9mm handloads and Glocks

This is a discussion on 9mm handloads and Glocks within the Reloading forums, part of the Defensive Ammunition & Ballistics category; I was thinking of trading my Glock 26 in on a Ruger SP101 because I cant afford 9mm ammo to practice with anymore and I ...

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Thread: 9mm handloads and Glocks

  1. #1
    New Member Array lakota's Avatar
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    9mm handloads and Glocks

    I was thinking of trading my Glock 26 in on a Ruger SP101 because I cant afford 9mm ammo to practice with anymore and I have a mountain of .357 components and lots of lead. I have been reloading for years-mostly .357 and centerfire rifle.

    Well, I found a big bag(about 1000-1500 rds!) of once fired 9mm brass in my closet.
    Now I am thinking about getting an after market barrel so that I can shoot handloads and lead bullets for practice from my Glock, and then switch back to the factory barrel for CCW. Only problem is that all of the info I have been reading says that handloads are not safe for use in Glocks under any circumstances.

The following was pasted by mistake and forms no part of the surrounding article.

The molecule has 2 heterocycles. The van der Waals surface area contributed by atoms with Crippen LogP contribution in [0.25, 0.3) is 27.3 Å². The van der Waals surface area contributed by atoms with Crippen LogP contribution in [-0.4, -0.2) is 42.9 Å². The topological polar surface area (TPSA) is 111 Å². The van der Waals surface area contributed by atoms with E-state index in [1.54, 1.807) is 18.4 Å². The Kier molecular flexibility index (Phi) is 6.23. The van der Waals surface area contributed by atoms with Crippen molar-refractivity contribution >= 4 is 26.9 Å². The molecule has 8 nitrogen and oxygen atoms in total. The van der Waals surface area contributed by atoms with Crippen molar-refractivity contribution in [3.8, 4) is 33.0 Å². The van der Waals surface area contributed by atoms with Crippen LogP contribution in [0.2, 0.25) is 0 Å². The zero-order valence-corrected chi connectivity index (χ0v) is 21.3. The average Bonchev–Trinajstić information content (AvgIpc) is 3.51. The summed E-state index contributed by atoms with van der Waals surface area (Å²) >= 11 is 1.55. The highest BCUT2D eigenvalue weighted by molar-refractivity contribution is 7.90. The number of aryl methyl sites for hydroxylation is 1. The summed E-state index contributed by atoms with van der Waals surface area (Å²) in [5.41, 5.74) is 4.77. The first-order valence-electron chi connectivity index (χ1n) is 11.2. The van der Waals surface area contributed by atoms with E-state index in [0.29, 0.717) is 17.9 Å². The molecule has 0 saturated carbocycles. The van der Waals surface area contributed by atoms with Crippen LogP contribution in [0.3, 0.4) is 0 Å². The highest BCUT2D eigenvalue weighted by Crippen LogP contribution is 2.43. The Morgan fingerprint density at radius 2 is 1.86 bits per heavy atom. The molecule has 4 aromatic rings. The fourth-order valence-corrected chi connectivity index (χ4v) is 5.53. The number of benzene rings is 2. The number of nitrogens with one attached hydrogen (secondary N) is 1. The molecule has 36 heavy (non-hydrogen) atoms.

Now I am afraid and am thinking about that revolver again!

    Anyone have experience handloading for 9mm Glocks?

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  3. #2
    Senior Member Array Duisburg's Avatar
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    I sure have, don't use non-plated bullets and you can load them as hot as you want them to :)
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  4. #3
    Member Array deadhawg's Avatar
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    I have handloaded and fired thousands of rounds through my Glocks, with factory barrels, both 9mm and 45 acp. I have used both jacketed and plated bullets with no problems. I did get a conventionally rifled barrel for my G30 for shooting lead bullets though. If you look in the owners manual for any new gun, from any company, you will find a disclaimer saying that using reloads will void your warrantee. It's a standard CYA from the company lawyers.